Wealthy suburban schools risk losing 'outstanding' status over failing poorest pupils, warns Ofsted chief

Sir Michael Wilshaw says affluent West Berkshire is the worst place in England to be a child from a poor family

Education Editor

Schools in England's wealthiest suburbs risk losing their "outstanding" status if they fail to improve the performance of their poorest pupils, warns the education standards watchdog Ofsted.

The chief schools inspector Sir Michael Wilshaw said the worst offenders in terms of neglecting disadvantaged pupils were often those in the leafy suburbs with only a handful of pupils on free school meals.

"Where do you think is the worst place in England to be a child from a poor family, in terms of educational opportunity?" he asked an audience of headteachers and senior educationalists in London today. "The evidence suggests it's West Berkshire.

"Disadvantaged children in this lovely, affluent part of south-east England last year had: the worst attainment in the whole country at primary school, the second worst at secondary school and were in the bottom three local authorities for attainment at 19.

"West Berkshire is an example of a much wider problem affecting the relatively prosperous counties of south-east England,  On the surface, education outcomes for these areas may look good but, for children eligible for free school meals, they hide deep and shocking failure.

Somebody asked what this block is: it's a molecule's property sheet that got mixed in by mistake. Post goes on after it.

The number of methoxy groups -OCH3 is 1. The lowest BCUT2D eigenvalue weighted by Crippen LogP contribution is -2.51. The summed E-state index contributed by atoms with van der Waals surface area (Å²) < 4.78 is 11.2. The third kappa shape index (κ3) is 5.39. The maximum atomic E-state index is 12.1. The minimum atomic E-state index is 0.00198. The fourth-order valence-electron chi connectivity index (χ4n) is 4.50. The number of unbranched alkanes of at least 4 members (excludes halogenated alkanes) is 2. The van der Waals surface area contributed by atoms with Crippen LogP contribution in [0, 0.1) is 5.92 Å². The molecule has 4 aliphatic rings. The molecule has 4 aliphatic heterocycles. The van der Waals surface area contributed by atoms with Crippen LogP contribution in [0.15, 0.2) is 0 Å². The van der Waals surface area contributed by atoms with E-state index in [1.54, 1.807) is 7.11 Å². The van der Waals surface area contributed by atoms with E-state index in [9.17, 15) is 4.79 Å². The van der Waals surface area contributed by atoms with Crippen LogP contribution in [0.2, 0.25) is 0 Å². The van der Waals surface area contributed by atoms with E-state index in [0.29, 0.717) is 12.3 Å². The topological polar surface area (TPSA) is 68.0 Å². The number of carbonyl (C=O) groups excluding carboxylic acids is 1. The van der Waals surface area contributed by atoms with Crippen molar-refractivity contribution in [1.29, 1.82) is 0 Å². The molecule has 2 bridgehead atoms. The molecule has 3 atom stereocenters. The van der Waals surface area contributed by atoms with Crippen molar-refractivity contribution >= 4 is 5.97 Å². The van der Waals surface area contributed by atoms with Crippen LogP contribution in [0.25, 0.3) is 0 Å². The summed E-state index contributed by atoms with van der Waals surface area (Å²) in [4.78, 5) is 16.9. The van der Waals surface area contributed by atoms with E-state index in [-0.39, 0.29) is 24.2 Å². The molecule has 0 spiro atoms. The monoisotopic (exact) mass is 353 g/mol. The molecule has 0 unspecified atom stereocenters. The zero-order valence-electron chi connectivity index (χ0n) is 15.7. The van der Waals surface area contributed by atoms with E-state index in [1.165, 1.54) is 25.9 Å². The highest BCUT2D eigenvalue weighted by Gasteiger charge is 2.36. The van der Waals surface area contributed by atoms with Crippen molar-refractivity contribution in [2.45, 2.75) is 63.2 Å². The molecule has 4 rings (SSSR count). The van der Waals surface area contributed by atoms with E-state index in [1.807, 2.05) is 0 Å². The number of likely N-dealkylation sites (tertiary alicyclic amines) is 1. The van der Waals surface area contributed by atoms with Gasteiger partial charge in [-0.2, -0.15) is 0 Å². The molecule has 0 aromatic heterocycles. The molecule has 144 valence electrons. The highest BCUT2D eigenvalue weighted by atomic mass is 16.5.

Sir Michael announced that all schools shown to be neglecting their poorest pupils would now be re-inspected and would not be allowed to retain the rating "outstanding" if they failed to improve the performance of their poorest pupils.

Research published by Ofsted, "Unseen Children: access and achievement 20 years on", showed that the performance of disadvantaged pupils in some authorities at GCSE - notably the Isle of Wight and Shropshire - had worsened in the past five years.

It concluded that poverty of  expectation was, indeed, a greater problem than material poverty in shackling the performance of disadvantaged pupils.  In 30 schools, not a single pupil on free school meals got five A* to C grade passes at GCSE including maths and English.

"Children from disadvantaged backgrounds very often have high ambitions, especially when they are young," said Sir Michael.  "But the odds against them achieving can worsen with age.

"All too often there comes a point at which expectations shrink.  They don't see their elder siblings going to university, so they think it's not for them.  Or no-one in their household is in paid work, so they don't expect to get a job.

"We know of examples of schools serving areas of great disadvantage that are doing very well by their children," he added. "It is true that many families find it hard to make ends meet.  But the children of poor families with high aspirations do better at school than those whose parents and teachers expect little of them."